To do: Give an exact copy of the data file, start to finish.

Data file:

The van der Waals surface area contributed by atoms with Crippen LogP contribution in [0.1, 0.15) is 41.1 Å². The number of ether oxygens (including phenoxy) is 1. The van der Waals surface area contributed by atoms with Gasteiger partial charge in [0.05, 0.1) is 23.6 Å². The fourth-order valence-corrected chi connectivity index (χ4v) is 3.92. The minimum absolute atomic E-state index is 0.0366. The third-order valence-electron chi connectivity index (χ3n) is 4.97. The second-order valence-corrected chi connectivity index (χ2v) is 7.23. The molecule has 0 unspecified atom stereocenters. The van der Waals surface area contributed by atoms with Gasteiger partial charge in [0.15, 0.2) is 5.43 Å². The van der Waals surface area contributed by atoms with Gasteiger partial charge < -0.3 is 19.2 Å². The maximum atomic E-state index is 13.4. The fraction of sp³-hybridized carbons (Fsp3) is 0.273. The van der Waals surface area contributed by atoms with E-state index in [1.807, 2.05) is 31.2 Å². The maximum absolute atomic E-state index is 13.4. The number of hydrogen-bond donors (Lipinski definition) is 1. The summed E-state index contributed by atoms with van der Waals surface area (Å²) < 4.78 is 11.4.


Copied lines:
The van der Waals surface area contributed by atoms with Crippen LogP contribution in [0.1, 0.15) is 41.1 Å². The number of ether oxygens (including phenoxy) is 1. The van der Waals surface area contributed by atoms with Gasteiger partial charge in [0.05, 0.1) is 23.6 Å². The fourth-order valence-corrected chi connectivity index (χ4v) is 3.92. The minimum absolute atomic E-state index is 0.0366. The third-order valence-electron chi connectivity index (χ3n) is 4.97. The second-order valence-corrected chi connectivity index (χ2v) is 7.23. The molecule has 0 unspecified atom stereocenters. The van der Waals surface area contributed by atoms with Gasteiger partial charge in [0.15, 0.2) is 5.43 Å². The van der Waals surface area contributed by atoms with Gasteiger partial charge < -0.3 is 19.2 Å². The maximum atomic E-state index is 13.4. The fraction of sp³-hybridized carbons (Fsp3) is 0.273. The van der Waals surface area contributed by atoms with E-state index in [1.807, 2.05) is 31.2 Å². The maximum absolute atomic E-state index is 13.4. The number of hydrogen-bond donors (Lipinski definition) is 1. The summed E-state index contributed by atoms with van der Waals surface area (Å²) < 4.78 is 11.4.